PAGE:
A young African mother is caught in a nightmare. Her twin daughters are at an age where they should be learning how to form their first sentences, how to run, and how to giggle with unbridled enthusiasm.
Instead, they are dying.
Hasena did not know the name of the plague which infected her tw0-year-old daughters, much less that the carrier of the plague was less than an inch long. She only knew that her daughters were sick, and that her only chance to save them was 40 miles away. Hasena made the two-day journey with a toddler in each arm.
“When I was a few hours away from the health center, they both stopped crying. When I arrived, the nurse told me that it was too late to treat their malaria.”
I found Hasena’s quote and story, paraphrased here, at amrf.org.
By the time you finish reading this post, five more children will die from malaria. The majority of malaria’s victims never live to see the age of 5. Malaria deaths would significantly decrease with simple resources, such as mosquito nets and increased education. According to William Easterly, author of “The White Man’s Burden,” 5 million children would be saved from malaria by donating 4 dollars per African mother.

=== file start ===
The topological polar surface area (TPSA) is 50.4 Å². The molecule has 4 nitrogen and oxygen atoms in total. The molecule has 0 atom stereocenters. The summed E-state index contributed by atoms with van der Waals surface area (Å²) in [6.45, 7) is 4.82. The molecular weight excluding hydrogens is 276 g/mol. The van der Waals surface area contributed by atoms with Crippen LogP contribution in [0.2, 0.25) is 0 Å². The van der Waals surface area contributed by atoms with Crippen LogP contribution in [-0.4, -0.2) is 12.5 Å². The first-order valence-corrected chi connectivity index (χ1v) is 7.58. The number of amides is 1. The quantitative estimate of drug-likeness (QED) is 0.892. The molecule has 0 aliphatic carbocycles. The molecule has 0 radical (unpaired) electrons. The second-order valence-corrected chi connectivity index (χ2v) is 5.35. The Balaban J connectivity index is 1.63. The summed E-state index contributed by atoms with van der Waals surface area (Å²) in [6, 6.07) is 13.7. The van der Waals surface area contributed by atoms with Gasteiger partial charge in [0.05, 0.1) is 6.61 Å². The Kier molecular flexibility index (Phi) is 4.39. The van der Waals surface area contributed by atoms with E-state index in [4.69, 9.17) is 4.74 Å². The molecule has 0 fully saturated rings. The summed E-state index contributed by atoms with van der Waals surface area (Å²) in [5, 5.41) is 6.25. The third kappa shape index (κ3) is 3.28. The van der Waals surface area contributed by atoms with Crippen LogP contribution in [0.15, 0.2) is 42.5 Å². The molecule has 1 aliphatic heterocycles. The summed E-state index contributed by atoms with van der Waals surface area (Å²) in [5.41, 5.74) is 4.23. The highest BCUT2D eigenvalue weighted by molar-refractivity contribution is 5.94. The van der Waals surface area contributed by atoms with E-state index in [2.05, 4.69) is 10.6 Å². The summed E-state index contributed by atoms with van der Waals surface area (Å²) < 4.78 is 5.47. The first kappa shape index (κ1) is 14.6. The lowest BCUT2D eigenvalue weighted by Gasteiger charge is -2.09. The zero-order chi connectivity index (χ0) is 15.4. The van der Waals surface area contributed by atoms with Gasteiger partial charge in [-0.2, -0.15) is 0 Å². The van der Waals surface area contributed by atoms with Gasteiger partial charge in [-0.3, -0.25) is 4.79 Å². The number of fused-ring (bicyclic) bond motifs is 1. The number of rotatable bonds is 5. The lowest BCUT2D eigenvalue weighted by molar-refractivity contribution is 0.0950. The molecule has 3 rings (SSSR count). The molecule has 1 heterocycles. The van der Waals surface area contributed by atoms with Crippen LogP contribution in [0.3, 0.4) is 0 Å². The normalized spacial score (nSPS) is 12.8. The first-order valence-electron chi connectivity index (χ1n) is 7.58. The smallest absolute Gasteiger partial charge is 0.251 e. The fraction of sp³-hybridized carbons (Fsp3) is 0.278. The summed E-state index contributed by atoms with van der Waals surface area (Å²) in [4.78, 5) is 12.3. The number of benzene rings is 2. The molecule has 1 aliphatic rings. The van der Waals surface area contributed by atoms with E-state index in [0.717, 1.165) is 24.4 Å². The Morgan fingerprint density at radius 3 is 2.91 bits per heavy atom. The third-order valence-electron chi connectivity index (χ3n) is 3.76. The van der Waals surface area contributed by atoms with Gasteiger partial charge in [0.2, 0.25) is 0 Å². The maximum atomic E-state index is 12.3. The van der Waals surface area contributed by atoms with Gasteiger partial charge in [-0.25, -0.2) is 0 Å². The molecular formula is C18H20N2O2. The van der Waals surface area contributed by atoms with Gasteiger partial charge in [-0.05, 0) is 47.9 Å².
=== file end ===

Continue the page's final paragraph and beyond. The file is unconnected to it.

The prevalence of malaria is not due to a lack of resources, but rather a lack of knowledge. This ignorance is pervasive in America.
Life extends beyond the borders of America. It reaches beyond the current economic crisis, beyond pop culture, and beyond the stress of earning a paycheck. If one asks, “What’s in it for me?” the most sincere answer is blunt: Nothing.
Saving a life won’t get you a better job, and it won’t buy you a new pair of jeans. But for a child and a mother who are so far away that they may seem invisible, it will be the most precious extension of grace, granting the promise of life and a future.
Visit malarianomore.com to donate.